Between us the bees and I seem to have done a good job!

My paternal grandfather, who lived in Llanelli on the South Wales coast, was a founder member of the Carmarthenshire Beekeepers Association and known as Dai the bees. My father taught woodwork at a school on the Northern edge of Manchester and kept several hives of bees on a piece of otherwise unused land behind the school canteen. That would never be allowed now but at the time was seen as the perfect way to eliminate one of the hidey holes for smokers and other banned behaviour! During the summer holidays he was a seasonal bee inspector going round other peoples apiaries checking them for diseases. I have happy memories of going with him as a little girl and playing in some lovely gardens whilst he did his job. He was also treasurer of the Manchester association which had meetings at members apiaries during the summer. The beekeepers, mostly men, went through the hives and one of the more experienced pointed out things of interest whilst the wives sat in deckchairs and chatted and the children played. Each family took a picnic tea and the host provided cups of tea.


Granddad on the left and Dad on the right

When we moved here John very much wanted us to have some hives but by the time that idea got to the top of our list his health was deteriorating, I knew that I would have to do the bulk of the work and having helped my Dad knew that lifting heavy hive boxes singlehandedly on hot days whilst wearing overalls, veil, gloves and boots was hard work. I also knew that all our animals conspired to create their dramas when John was also having a bad day and I never knew who to deal with first. So I refused. Instead we let it be known that any beekeeper wanting space for an apiary would be welcome to talk to us. And so Ted and SUe came into our lives. They live a few miles away and had more hives than they could accomodate in their garden.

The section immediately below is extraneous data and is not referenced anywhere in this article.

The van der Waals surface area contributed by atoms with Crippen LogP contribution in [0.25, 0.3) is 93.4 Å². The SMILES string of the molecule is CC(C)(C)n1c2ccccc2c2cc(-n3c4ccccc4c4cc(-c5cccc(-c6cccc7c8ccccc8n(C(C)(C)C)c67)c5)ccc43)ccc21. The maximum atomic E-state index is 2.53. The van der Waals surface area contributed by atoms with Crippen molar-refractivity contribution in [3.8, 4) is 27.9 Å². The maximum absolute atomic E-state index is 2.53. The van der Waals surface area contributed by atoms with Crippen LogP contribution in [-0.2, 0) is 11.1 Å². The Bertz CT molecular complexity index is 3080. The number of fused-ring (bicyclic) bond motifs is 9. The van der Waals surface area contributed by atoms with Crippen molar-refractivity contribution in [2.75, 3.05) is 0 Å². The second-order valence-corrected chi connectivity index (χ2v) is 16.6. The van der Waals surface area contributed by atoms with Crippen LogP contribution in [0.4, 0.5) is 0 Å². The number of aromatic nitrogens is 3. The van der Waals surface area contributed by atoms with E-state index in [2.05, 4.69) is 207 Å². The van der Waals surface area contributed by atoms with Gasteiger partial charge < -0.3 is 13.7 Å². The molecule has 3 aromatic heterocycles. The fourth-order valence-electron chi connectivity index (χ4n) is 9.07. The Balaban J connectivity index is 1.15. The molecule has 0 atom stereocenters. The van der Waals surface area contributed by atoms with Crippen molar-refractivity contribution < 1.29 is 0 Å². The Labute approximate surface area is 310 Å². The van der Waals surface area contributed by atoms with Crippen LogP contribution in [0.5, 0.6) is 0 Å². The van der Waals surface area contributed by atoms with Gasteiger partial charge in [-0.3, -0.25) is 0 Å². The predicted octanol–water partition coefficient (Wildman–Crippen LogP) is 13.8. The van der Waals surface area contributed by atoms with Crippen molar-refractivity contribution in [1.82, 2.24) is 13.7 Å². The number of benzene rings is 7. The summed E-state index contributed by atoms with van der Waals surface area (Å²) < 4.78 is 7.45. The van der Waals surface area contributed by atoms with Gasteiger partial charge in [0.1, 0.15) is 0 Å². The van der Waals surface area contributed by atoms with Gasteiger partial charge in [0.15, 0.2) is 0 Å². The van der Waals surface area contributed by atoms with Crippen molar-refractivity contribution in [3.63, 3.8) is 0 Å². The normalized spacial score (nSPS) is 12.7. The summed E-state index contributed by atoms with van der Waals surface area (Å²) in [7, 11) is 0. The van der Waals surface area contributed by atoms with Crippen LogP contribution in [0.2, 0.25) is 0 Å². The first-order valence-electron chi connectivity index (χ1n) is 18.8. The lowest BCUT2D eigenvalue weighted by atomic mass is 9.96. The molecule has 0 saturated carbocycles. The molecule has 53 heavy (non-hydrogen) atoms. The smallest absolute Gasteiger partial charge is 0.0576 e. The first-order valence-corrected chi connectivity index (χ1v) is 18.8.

Ted and Sue’s hives in two different parts of the garden. I have cut the bottoms out of the pots in the picture on the right so the saplings in them can root down into the rather stony soil and create a hedge.

Their hives are still here so I get all the benefits but none of the work. Ted ans Sue make sure that any bad tempered bees are re-queened promptly so they are no trouble. We asked for no rent but every autumn a box appears in my porch with a years supply of honey and a large bottle of gin! Both are delicious!

Let Christmas begin!

I have just come back from one of my favourite events in the year and the one which, for me, marks the start of Christmas, Yule, Midwinter – call it what you will – The Christmas Market at C&M Organics.

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If you have been following my blog for a while you may remember that Chris and Matt run a market garden with an honesty shop which never shuts and where I buy the veg I need to supplement what I grow here. Much of it is grown by them but they import what cannot grow or to extend the season. All of it is organic and they supply a lot of local cafes, restaurants and shops. Increasingly they also stock a range of dry and canned goods and have a fridge with cheese, butter and yoghurt plus locally made sour-dough bread and some ice cream in a little freezer. They also make a point of supporting small local producers and providing them with an outlet liberally laced with encouragement. As part of that they have held markets where the producers can meet their customers face to face and promote their wares.

I arrived just half an hour after the start and was very glad I had chosen to walk there. The car park was full and the passing places on the single track road were filling up fast. Even with a marquee attached to the large storeroom the place was packed and there was a happy hum of voices. I had taken my phone to take photos but with low light levels and so many bodies gave up! Instead I took photos of the things I bought once I got home.

First stop was Chris’s own stall where she was selling home-made mince pies and mulled wine, tea and coffee to raise money for charity. Her eldest daughter works with refugees in Paris and Chris and Matt support her tirelessly. Another advantage of walking was being able to indulge in the mulled wine!

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Next was Mountain Hall Farm which was one of the first places I visited with the Pembrokeshire Permaculture group. You can read my post on that here and Alex’s own blog here. He was selling their grass fed beef but as I still have some from my friends Phil and Michelle I just had a cuddle with his four month old daughter, Ffion, and bought some innoculant for planting trees which Alex was selling on behalf of one of his friends.